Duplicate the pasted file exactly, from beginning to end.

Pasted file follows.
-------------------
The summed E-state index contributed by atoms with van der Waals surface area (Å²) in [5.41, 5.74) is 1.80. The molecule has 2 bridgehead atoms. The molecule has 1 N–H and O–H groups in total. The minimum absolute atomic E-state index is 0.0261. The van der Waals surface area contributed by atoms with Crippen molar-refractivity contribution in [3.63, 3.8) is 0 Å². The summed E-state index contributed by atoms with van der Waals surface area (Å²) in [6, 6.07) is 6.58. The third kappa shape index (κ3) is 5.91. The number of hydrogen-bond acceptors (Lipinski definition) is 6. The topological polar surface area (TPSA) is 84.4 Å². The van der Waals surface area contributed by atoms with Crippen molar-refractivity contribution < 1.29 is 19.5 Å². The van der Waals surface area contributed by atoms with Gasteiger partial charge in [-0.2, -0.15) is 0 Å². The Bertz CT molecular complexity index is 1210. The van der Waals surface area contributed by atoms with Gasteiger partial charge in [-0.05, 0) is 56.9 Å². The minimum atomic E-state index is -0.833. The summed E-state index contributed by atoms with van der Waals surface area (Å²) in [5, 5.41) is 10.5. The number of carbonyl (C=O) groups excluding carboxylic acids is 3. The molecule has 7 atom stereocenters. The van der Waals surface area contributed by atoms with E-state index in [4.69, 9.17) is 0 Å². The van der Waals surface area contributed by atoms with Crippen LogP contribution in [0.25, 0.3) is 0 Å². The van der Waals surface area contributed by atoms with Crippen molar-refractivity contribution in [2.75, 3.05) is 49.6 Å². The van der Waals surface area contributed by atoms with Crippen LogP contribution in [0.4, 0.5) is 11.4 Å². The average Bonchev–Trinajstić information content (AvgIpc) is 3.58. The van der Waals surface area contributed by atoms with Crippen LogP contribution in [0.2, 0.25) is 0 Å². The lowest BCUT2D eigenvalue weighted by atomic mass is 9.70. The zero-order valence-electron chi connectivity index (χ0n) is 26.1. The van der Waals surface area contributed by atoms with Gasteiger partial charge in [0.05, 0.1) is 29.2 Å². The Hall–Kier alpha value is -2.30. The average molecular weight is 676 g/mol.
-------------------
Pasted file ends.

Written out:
The summed E-state index contributed by atoms with van der Waals surface area (Å²) in [5.41, 5.74) is 1.80. The molecule has 2 bridgehead atoms. The molecule has 1 N–H and O–H groups in total. The minimum absolute atomic E-state index is 0.0261. The van der Waals surface area contributed by atoms with Crippen molar-refractivity contribution in [3.63, 3.8) is 0 Å². The summed E-state index contributed by atoms with van der Waals surface area (Å²) in [6, 6.07) is 6.58. The third kappa shape index (κ3) is 5.91. The number of hydrogen-bond acceptors (Lipinski definition) is 6. The topological polar surface area (TPSA) is 84.4 Å². The van der Waals surface area contributed by atoms with Crippen molar-refractivity contribution < 1.29 is 19.5 Å². The van der Waals surface area contributed by atoms with Gasteiger partial charge in [-0.2, -0.15) is 0 Å². The Bertz CT molecular complexity index is 1210. The van der Waals surface area contributed by atoms with Gasteiger partial charge in [-0.05, 0) is 56.9 Å². The minimum atomic E-state index is -0.833. The summed E-state index contributed by atoms with van der Waals surface area (Å²) in [5, 5.41) is 10.5. The number of carbonyl (C=O) groups excluding carboxylic acids is 3. The molecule has 7 atom stereocenters. The van der Waals surface area contributed by atoms with E-state index in [4.69, 9.17) is 0 Å². The van der Waals surface area contributed by atoms with Crippen LogP contribution in [0.25, 0.3) is 0 Å². The van der Waals surface area contributed by atoms with Crippen molar-refractivity contribution in [2.75, 3.05) is 49.6 Å². The van der Waals surface area contributed by atoms with Crippen LogP contribution in [0.4, 0.5) is 11.4 Å². The average Bonchev–Trinajstić information content (AvgIpc) is 3.58. The van der Waals surface area contributed by atoms with Crippen LogP contribution in [0.2, 0.25) is 0 Å². The lowest BCUT2D eigenvalue weighted by atomic mass is 9.70. The zero-order valence-electron chi connectivity index (χ0n) is 26.1. The van der Waals surface area contributed by atoms with Gasteiger partial charge in [0.05, 0.1) is 29.2 Å². The Hall–Kier alpha value is -2.30. The average molecular weight is 676 g/mol.